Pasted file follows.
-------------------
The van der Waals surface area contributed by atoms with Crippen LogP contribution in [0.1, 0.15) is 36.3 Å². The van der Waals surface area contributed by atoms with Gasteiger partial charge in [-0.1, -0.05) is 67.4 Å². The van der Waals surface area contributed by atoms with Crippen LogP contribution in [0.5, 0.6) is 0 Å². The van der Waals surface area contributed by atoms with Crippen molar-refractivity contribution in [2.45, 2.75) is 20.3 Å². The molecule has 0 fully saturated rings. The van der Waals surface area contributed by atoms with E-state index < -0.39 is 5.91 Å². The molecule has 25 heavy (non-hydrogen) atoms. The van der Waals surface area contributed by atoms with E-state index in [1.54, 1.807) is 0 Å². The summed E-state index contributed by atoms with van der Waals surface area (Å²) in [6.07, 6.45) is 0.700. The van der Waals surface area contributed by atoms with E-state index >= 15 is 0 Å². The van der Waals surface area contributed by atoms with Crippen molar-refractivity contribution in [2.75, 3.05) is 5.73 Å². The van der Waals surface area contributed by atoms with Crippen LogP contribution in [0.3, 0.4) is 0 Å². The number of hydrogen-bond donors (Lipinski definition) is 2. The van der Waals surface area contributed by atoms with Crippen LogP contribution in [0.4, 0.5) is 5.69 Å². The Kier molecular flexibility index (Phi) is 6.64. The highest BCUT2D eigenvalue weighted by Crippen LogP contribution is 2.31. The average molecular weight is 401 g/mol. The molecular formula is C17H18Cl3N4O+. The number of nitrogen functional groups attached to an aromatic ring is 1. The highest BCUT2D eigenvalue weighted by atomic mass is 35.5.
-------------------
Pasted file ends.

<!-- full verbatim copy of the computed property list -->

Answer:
The van der Waals surface area contributed by atoms with Crippen LogP contribution in [0.1, 0.15) is 36.3 Å². The van der Waals surface area contributed by atoms with Gasteiger partial charge in [-0.1, -0.05) is 67.4 Å². The van der Waals surface area contributed by atoms with Crippen LogP contribution in [0.5, 0.6) is 0 Å². The van der Waals surface area contributed by atoms with Crippen molar-refractivity contribution in [2.45, 2.75) is 20.3 Å². The molecule has 0 fully saturated rings. The van der Waals surface area contributed by atoms with E-state index < -0.39 is 5.91 Å². The molecule has 25 heavy (non-hydrogen) atoms. The van der Waals surface area contributed by atoms with E-state index in [1.54, 1.807) is 0 Å². The summed E-state index contributed by atoms with van der Waals surface area (Å²) in [6.07, 6.45) is 0.700. The van der Waals surface area contributed by atoms with E-state index >= 15 is 0 Å². The van der Waals surface area contributed by atoms with Crippen molar-refractivity contribution in [2.75, 3.05) is 5.73 Å². The van der Waals surface area contributed by atoms with Crippen LogP contribution in [0.3, 0.4) is 0 Å². The number of hydrogen-bond donors (Lipinski definition) is 2. The van der Waals surface area contributed by atoms with Crippen LogP contribution in [0.4, 0.5) is 5.69 Å². The Kier molecular flexibility index (Phi) is 6.64. The highest BCUT2D eigenvalue weighted by Crippen LogP contribution is 2.31. The average molecular weight is 401 g/mol. The molecular formula is C17H18Cl3N4O+. The number of nitrogen functional groups attached to an aromatic ring is 1. The highest BCUT2D eigenvalue weighted by atomic mass is 35.5.